Referring again to FIG. 2, a first signal D is emitted from emitter 52 in the form of a target image for transmission to eye E. This signal passes through negative lens 56 for reflection at beam splitter 53 and then for reflection from hot mirror 40 and through optometer lens "A" onto interrogating eye path 14. Taking the case of an emmetrope, negative image 69 is beyond retinal plane R. Lens "A" acts as a conventional optometer lens to produce converging rays when the image source is at a focal length greater than that of the optometer lens, and diverging rays when the image source less than that of the optometer lens' focal length. The "negative" and "positive" lenses merely shorten the optical path.
The return light path is analogous. Light from image 69 (on the retinal plane R) returns through reflection from the hot mirror 40 and beam splitter 58, and finally passes through beam splitter 54 onto detector 60.
Referring again to FIG. 2, a second signal D+ is emitted from emitter 62 in the form of a target image for transmission to eye E. This signal reflects at beam splitter 64 and passes through positive lens 56 to mirror 68 and then through beam splitters 80, 58 to reflection at hot mirror 40 and onto interrogating eye path 14. Taking the case of an emmetrope, negative image 59 is short of retinal plane R.
The return light path is analogous. Light from image 59 (on the retinal plane R) passes through optometer lens "A" and returns after reflection at the hot mirror 40, passes through beam splitters 58, 80, and reflects from mirror 68, passes through beam splitter 64 and onto detector 70.
Having set forth the light paths, and assuming that the pupil of eye E does not dilate, the intensity of the respective signals can be observed with respect to FIGS. 3A-3F, which have been previously discussed.
A significant problem in producing a ratio between the respective signals is that the eye under examination can dilate. In the case of such dilation, the ratio between the respective signals 79, 89 can change. In order to prevent such a change in ratio, the circuitry of FIG. 4 is utilized.
Referring to FIG. 4, the first portion of circuitry is conventional. Respective background signals from detectors 60 and 70 and respective image signals from spots 59, 69 are routed through amplifiers 101-104 and to summing amplifiers 105, 106. The respective outputs of amplifiers 105, 106 are routed to a differential amplifier 110. Differential amplifier 110 outputs a voltage which is directly proportional to the difference in image intensity. By way of example, a negative voltage can indicate myopia and a positive voltage can indicate hyperopia.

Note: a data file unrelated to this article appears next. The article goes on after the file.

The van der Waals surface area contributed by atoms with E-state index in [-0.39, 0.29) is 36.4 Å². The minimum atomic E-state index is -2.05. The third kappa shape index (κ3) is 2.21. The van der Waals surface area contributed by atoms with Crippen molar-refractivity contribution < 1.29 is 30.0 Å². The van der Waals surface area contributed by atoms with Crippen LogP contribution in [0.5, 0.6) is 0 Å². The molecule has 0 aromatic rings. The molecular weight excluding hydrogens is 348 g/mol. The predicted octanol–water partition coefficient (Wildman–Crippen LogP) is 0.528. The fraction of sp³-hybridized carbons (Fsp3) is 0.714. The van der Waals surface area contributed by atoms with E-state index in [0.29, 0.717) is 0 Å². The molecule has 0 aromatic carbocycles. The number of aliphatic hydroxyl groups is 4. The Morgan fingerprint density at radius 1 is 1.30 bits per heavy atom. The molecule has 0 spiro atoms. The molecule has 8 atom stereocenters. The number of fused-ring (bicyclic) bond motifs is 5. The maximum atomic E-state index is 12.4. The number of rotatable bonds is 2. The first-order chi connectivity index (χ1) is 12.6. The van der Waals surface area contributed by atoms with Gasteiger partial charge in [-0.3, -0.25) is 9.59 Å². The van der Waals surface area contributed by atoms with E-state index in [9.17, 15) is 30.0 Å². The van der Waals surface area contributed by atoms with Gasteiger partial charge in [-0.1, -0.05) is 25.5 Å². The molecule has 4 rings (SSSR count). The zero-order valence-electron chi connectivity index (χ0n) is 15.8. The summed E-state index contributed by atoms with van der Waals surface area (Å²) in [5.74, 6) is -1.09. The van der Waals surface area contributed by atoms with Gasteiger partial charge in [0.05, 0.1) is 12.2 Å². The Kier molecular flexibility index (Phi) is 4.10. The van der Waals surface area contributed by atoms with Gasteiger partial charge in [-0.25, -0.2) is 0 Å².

The case of eye E of patient P dilating is set forth in the ancillary circuitry illustrated. Specifically, total signal to comparing amplifier 110 is monitored by respective lines 111, 112. These pass to summing resistors 115, 116 to one input of summing amplifier 118, and the output of summing amplifier 118 goes to the input of current control amplifier 124. The other input of current control amplifier 124 comes from reference voltage input 117. This illustrative current control (clamping) circuit can be replaced by a ratiometric circuit which eliminates the reference voltage, or similar circuit to achieve the same purpose.
Dependent upon total intensity of signal received from both images, output of signal from the current control amplifier 124 goes to the base of transistor 120. Transistor 120 serves to control current from current source 121. Current passes through respective light sources 62, 52 and finally through a limiting resistor 123 and then to ground.
Presuming that eye E at the pupil contracts, less signal will be seen at amplifier 124 relative to reference voltage 117. This being the case, the base of transistor 120 will open to permit a greater flow of current through light sources 52, 62. When a greater current flows through the respective light sources 52, 62, the intensity of signal received at amplifier 124 will increase until an equilibrium condition is established. The respective output signal at amplifier 110 will remain essentially in the same ratio and will not be affected by eye dilation.
In the case of pupil contraction is the opposite with total current flow through the respective light sources 52, 62 being reduced. Numerous other schemes can produce the required normalization of the signal ratios in the presence of eye dilation.
The embodiments of the inventive auto refractometer may be used for topographical mapping of the retina or other detailed analysis thereof. This is possible because different points on the retina can be refracted and refraction correlates to distance to/from the eye's optics, that is, a topological map. By using two wavelengths, for example, green (red-free light) and red (near-infrared), the surface and sub-surface features of the retina can be mapped. This data could be input to a neural network for objective and automatic detection of various eye diseases.